5 Tips to Protect Your Child’s Hearing

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Protect Your Child's Hearing

Our world is noisier than ever before. Airplanes flying in the skies with jets rumbling, cars and trucks crowding the streets revving and honking, sidewalks bustling with people talking, and restaurants overflowing with diners and alive with loud music are just a few of the things ratcheting up the noise level. And noise doesn’t discriminate. Sound waves at high decibels over long periods can do damage to even the youngest of little ears.

It’s more important than ever to protect your child’s hearing.

The facts on noise

Hearing loss, once considered to only affect the elderly, has quickly become a concern for people of all ages. In fact, an estimated one in six kids has hearing damage by the time they reach the end of their teenage years thanks to everyday noise pollution, personal listening devices, concerts and more.

Over the years, as the level of noise pollution as grown, policymakers have worked to safeguard the public’s hearing, but the debate over what is “safe” continues. Today, while prolonged exposure to anything under 85 decibels is generally considered safe in the United States, many push for lower maximum levels similar to those of the EU where there is a maximum of 50 dB during the day for an extended amount of time.

These examples of average decibel levels can help give you an idea of what those levels sound like:

  • Refrigerator = 50 decibels
  • Normal conversation = 60 decibels
  • Washing machine = 70 decibels
  • An MP3 player at maximum volume = 105 decibels
  • Car horn = 110 decibels

These policies to help limit noise exposure are only one small step, though. It’s up to individuals to take charge of their hearing. That includes parents taking steps to protect their child’s hearing.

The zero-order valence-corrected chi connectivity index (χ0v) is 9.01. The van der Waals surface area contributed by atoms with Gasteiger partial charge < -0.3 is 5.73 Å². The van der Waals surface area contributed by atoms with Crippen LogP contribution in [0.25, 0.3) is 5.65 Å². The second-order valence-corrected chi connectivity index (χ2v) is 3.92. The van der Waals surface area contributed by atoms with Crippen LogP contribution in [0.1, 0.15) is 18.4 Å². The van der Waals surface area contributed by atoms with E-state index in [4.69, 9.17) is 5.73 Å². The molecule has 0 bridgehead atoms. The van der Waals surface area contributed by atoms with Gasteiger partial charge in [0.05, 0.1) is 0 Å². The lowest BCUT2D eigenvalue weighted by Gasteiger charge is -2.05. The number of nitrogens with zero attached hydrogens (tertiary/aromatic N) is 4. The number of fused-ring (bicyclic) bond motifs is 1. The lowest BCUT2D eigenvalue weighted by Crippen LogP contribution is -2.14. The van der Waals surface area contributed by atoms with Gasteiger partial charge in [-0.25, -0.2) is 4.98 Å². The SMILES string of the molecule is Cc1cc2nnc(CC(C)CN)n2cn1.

How to protect your child’s hearing

If you have children in your home, there are several steps you can take to help them prevent hearing loss now and into the future:

  • Get to know safe sound levels: There are now several apps that can help you get familiar with decibel levels and how loud is too loud. Our homes are often louder than we realize, especially to young ears. Keep television, radio and other electronics’ sound levels within a safe range. Opt for quieter appliances in your home. Even toys can exceed safe sound levels.
  • Make hearing protection a standard at home and away: There are now many options available to help kids (and adults) protect their hearing including protective earmuffs that can be adjusted to smaller heads, adjustable elastic headband style ear muffs and the more standard ear plugs, ear molds, and noise-canceling headphones. These can be worn at home when the family is doing noisy yard work or away from home during loud movies and music concerts among other things.
  • Limit exposure: Hearing is damaged when we are exposed to unsafe levels of noise over long periods. Limit exposure by setting time limits, using hearing protection. Many devices used frequently by kids now make it easier than ever to set time and volume limits, too.
  • Set an example: As with anything else, it’s essential to walk the walk when it comes to protecting hearing. Make a point of following these tips to protect your own hearing. Your kids will see and model this behavior to protect their own.
  • Schedule regular hearing evaluations: Just as you would schedule regular doctor and dentist appointments, schedule regular hearing evaluations with a hearing healthcare provider to monitor your and your children’s hearing. This provides a baseline and helps to monitor hearing and any gradual hearing loss.

Help protect your child’s hearing with tips like these. Small steps every day can help prevent hearing loss and set them up for a lifetime of healthy hearing.

If you’re ready to schedule a hearing evaluation or would like more information about hearing loss, contact our office.

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